Browse Questions

Find the integrals of the functions$\sin^3(2x+1)$

Toolbox:
• (i)$\sin^2x=\frac{1-\cos 2x}{2}$
• (ii)$\sin^3x=\frac{3\sin x-\sin 3x}{4}$
• (iii)Method of substituting
• If $f(x)=t.\Rightarrow f'(x)dx=dt.$
• $Thus\; I=\int f(x)dx=\int t dt.$
Given $I=\int \sin^3(2x+1)dx.$

using the information in the toolbox we can write

$\sin^3x=\frac{(3\sin x-\sin 3x)}{4}$

$I=\int\frac{3\sin(2x+1)-\sin 3(2x+1)}{4}dx.$

On separating we get,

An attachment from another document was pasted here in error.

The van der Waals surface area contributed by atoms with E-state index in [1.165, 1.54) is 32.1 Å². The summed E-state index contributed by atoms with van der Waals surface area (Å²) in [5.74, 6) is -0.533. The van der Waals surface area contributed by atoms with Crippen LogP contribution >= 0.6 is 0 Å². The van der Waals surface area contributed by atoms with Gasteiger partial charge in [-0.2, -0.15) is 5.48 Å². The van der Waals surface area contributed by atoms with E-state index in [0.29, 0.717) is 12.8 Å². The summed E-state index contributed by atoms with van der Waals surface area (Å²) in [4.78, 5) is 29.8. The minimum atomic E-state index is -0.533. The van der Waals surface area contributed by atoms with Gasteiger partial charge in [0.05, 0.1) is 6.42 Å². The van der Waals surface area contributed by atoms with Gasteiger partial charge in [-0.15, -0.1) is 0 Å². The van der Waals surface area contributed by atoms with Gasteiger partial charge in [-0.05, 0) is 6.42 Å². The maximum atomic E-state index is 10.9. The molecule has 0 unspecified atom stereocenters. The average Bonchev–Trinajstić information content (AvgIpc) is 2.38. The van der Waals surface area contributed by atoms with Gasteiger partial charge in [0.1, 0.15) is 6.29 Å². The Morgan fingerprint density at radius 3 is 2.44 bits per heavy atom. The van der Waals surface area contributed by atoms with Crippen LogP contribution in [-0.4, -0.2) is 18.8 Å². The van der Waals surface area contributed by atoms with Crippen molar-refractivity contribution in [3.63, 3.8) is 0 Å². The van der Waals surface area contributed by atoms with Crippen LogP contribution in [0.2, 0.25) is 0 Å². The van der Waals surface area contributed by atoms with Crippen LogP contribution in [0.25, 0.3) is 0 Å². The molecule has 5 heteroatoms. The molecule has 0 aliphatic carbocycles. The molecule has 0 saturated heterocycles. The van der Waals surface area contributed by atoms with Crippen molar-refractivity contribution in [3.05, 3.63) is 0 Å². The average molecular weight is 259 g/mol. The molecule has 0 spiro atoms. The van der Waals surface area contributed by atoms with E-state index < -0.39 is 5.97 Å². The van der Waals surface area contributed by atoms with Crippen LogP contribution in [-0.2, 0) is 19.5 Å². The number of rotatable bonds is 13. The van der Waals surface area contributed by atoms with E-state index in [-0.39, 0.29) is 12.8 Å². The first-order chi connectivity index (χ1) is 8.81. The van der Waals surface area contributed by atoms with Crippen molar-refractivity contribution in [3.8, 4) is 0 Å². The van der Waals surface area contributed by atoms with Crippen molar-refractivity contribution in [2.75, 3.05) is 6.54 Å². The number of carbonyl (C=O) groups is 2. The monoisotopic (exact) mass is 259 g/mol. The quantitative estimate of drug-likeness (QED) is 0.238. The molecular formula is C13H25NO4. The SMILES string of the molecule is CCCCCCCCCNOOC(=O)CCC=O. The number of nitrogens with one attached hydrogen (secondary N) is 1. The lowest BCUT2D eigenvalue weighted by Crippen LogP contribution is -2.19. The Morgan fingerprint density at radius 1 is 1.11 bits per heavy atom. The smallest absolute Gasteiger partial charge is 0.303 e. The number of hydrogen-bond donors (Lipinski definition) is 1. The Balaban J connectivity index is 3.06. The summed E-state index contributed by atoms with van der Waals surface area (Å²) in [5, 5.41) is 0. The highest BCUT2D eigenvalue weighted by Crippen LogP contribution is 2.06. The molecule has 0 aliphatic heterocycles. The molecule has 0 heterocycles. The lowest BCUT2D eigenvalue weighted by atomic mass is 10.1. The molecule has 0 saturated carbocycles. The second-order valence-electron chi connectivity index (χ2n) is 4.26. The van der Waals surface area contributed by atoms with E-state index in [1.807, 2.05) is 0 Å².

$I=\frac{3}{4}\int \sin(2x+1)dx-\frac{1}{4}\int\sin 3(2x+1)dx$

Let 2x+1=t.

On differentiating we get,

2dx=dt$\Rightarrow dx=\frac{dt}{2}$

On substituting t and dt we get,

Hence $I=\frac{3}{4}\int\sin t.\frac{dt}{2}-\int\frac{1}{4}\sin 3t.\frac{dt}{2}$

$\;\;\;=\frac{3}{8}\int\sin t-\frac{1}{8}\int\sin 3t.dt$

On integrating we get,

$\;\;\;=\frac{-3}{8}\cos t-[\frac{1}{8}(\frac{-1}{3}\cos 3t)]+c.$

On multiplying we get,

$\;\;\;=\frac{-3}{8}\cos t+\frac{1}{24}\cos3 t+c.$

Taking $\frac{3}{8}$ as a common factor we get,

$\;\;\;=\frac{3}{8}[-\cos t+\frac{1}{3}\cos 3t]+c.$

Substituting for t we get,

$\;\;\;=\frac{3}{8}[\frac{1}{3}\cos 3(2x+1)-\cos(2x+1)]+c$.